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Dynamic sets

Definition

A dynamic set, $S$, is a data structure that stores distinct elements.

We are interested to support the following functions:

• Insert: adds an element into S. It does nothing if x is already in S.

INSERT(S, x)

• Search:

SEARCH(S, x)

• Delete:

DELETE(S, x)

Consider the case of dynamic sets:

• Each element $x\in S$ is a pair $\left<\mathrm{KEY}[x], \mathrm{value}[x]\right>$.

• The key $\mathrm{KEY}[x]$ is an integer in $[0, 1, \dots, N-1]$.

• No two elements have the same key:

$$\forall x, y\in S,\ x\not= y \implies \mathrm{KEY}[x]\not=\mathrm{KEY}[y]$$

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A direct-address table is just an array $T$ of length $N$.

• Each slot corresponds to a key.

• For each element $x\in S$, $T[\mathrm{KEY}[x]] = x$.

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def DIRECT_ADDRESS_SEARCH(T, k):
return T[k]

def DIRECT_ADDRESS_INSERT(T, x):
index = x.key
return T[index] = x

def DIRECT_ADDRESS_DELETE(T, x):
index = x.key
T[index] = None


• Fast methods

All operations are $\Theta(1)$.

• But it’s impractical

Most key spaces are at least 32-bits (some are 64-bits or higher).

$N = 2^{32}$, and each table slot must be at least $\log_2(|S|)$ bits, $\simeq 10$ bits.

The total memory required is $\sim 10\cdot 2^{32} = 1$ GB.

The space requirement is $\Theta(N)$

Hashing

• Let $U$ be the universse of all possible values that can appear in the dynamic set.

• Elements in $U$ are called the keys.

• A hash function is a function, $h$, mapping keys to hash values.

For $x\in U$, $h(x)\in[0, 1, 2, \dots, N-1]$

Hash Tables

• Still use an array $T$ as a table with $m$ slots.

But our objective is $m = \Theta(|S|)$, instead of $m = \Theta(N)$.

• Do not use direct address policy.

• T[index] = x, where index = $h$(x.key)

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PROBLEM: collision

A collision occurs if we have two $x, y\in S$ such that $x \not= y$, but $h(\mathrm{KEY}[x]) = h(\mathrm{KEY}[y])$.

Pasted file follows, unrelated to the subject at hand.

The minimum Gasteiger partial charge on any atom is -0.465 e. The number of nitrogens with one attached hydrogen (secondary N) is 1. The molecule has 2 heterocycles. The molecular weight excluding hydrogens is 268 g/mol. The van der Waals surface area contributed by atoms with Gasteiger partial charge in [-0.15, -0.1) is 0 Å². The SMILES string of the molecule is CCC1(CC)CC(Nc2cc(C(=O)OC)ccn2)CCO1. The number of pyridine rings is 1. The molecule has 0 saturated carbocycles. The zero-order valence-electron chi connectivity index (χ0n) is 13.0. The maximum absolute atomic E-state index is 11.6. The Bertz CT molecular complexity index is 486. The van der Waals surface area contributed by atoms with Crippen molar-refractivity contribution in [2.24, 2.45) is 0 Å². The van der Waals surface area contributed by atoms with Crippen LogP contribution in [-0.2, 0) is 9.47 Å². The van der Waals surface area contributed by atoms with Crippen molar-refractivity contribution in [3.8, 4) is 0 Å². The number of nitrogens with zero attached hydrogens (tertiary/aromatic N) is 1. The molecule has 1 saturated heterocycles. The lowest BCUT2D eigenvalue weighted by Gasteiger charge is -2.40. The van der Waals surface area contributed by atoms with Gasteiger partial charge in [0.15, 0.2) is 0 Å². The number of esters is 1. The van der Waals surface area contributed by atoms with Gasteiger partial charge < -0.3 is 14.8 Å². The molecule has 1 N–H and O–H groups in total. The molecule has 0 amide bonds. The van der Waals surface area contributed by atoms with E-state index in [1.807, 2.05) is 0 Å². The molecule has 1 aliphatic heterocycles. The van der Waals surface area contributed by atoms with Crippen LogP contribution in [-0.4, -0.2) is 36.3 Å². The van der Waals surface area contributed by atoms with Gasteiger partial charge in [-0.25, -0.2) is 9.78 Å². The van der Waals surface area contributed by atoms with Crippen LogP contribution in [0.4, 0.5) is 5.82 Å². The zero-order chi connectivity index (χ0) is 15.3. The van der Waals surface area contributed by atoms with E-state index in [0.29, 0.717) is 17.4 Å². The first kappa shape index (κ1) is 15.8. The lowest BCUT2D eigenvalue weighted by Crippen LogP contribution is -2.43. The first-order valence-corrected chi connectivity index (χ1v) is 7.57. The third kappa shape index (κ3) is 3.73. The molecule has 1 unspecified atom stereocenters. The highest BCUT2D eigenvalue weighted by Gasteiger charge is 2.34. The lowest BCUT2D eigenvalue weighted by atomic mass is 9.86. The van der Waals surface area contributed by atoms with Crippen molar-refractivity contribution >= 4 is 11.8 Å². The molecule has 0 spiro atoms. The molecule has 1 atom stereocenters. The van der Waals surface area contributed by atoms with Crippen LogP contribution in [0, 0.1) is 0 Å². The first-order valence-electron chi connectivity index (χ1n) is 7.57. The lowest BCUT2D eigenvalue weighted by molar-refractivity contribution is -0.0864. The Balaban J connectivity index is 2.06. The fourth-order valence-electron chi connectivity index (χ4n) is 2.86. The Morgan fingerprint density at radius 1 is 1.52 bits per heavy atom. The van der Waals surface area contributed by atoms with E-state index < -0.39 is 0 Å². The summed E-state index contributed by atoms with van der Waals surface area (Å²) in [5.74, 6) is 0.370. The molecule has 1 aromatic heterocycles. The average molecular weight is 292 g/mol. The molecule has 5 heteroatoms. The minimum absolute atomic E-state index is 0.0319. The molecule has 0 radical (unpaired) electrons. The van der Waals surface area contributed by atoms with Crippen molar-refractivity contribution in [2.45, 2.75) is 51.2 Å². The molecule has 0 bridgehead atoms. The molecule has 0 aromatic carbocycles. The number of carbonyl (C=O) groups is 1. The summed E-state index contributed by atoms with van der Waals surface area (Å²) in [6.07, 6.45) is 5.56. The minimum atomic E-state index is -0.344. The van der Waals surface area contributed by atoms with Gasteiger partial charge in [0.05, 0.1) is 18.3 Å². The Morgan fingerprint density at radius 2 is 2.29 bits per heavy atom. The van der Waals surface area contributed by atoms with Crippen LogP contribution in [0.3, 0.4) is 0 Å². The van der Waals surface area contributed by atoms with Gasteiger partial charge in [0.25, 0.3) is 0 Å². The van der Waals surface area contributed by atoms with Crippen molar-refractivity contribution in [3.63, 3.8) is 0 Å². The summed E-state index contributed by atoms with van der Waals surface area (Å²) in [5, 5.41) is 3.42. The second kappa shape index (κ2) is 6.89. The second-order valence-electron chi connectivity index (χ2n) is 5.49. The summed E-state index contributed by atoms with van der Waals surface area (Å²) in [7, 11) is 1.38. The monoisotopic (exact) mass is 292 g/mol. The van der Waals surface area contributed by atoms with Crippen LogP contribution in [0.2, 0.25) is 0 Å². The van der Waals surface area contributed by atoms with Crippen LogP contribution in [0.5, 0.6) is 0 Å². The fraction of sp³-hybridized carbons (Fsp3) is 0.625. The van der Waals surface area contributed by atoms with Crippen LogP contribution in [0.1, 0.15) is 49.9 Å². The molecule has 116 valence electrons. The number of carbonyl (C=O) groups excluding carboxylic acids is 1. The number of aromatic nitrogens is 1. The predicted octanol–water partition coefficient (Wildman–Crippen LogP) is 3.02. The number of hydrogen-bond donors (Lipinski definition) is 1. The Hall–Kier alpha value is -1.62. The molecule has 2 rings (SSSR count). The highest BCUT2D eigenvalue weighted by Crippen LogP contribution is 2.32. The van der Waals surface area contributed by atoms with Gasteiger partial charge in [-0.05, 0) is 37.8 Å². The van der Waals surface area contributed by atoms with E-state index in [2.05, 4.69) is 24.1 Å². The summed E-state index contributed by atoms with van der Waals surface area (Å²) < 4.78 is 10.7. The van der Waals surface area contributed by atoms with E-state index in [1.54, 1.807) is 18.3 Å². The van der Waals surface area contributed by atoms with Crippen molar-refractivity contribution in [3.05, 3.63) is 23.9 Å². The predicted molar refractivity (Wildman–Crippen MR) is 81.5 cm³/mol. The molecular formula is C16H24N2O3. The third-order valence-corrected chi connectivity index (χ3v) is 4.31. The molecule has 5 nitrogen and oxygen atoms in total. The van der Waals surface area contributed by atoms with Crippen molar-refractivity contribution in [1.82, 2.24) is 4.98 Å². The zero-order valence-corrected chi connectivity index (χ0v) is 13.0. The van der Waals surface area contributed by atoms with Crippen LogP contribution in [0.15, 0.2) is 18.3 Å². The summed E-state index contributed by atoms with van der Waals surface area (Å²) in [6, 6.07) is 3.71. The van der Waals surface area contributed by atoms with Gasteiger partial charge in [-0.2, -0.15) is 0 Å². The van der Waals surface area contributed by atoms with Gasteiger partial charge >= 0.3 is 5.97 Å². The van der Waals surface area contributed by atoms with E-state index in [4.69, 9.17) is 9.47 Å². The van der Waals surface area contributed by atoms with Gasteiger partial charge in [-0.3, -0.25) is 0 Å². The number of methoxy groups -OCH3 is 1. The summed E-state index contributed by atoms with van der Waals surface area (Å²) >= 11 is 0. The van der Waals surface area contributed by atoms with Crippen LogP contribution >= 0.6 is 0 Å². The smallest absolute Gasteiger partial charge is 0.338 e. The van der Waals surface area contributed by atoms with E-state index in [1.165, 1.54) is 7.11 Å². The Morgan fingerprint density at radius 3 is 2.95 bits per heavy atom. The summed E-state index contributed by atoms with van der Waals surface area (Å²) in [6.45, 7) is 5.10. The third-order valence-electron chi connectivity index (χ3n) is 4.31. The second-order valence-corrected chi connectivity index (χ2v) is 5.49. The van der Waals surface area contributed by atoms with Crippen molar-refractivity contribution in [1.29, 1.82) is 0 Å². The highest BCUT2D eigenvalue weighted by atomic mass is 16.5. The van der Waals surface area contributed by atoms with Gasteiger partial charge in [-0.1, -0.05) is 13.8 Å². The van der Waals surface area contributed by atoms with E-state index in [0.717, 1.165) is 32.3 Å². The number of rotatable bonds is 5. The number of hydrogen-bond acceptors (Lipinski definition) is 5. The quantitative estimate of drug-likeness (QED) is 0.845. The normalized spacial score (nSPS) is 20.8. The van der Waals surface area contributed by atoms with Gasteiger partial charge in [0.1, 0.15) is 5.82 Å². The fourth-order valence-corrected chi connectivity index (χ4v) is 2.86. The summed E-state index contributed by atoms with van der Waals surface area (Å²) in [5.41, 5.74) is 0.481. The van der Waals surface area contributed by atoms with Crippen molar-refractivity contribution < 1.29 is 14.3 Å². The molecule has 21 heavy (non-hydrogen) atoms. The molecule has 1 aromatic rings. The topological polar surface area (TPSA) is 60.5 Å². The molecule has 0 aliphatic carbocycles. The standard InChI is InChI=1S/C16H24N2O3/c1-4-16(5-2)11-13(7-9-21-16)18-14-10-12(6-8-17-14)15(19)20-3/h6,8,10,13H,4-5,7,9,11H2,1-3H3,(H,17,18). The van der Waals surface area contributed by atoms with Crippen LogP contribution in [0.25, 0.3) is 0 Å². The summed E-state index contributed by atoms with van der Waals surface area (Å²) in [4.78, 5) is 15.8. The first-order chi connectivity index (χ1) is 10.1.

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Collision resolution

Before:

Each slot in the table stores a single element in the dynamic set.

After:

Each slot in the table stores a list of elements in the dynamic set. This is called chaining.

INSERT with chaining

def HASHTABLE_INSERT(T, x):
index = h(x.key)
if T[index] == None:
T[index] = []
T[index].append(x)


SEARCH with chaining

def HASHTABLE_SEARCH(T, key):
index = h(key)
if T[index] == None:
return False
else:
for x in T[index]:
if x.key == key:
return x
return False


DELETE with chaining

def HASHTABLE_DELETE(T, key):
index = h(key)
if T[i] == None:
return
else:
remove(T[i], key)

def remove(array, key):
for (i, x) in enumerate(array):
if x.key == key:
array[i:i+1] = []
return


Analysis

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def HASHTABLE_INSERT(T, x):
index = h(x.key)
if T[index] == None:
T[index] = []
T[index].append(x)


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HASHTABLE_INSERT is done in $\Theta(1)$.

Analysis

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def HASHTABLE_SEARCH(T, key):
index = h(key)
if T[i] == None:
return False
else:
for x in T[i]:
if x.key == key:
return x
return False


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HASHTABLE_SEARCH is done in $\Theta(L)$ where $L$ is the average length of the lists.

If we assume uniform hash value distribution of the keys, we get:

$$L = \frac{|S|}{|T|}$$

This is known as the load factor of the hash table.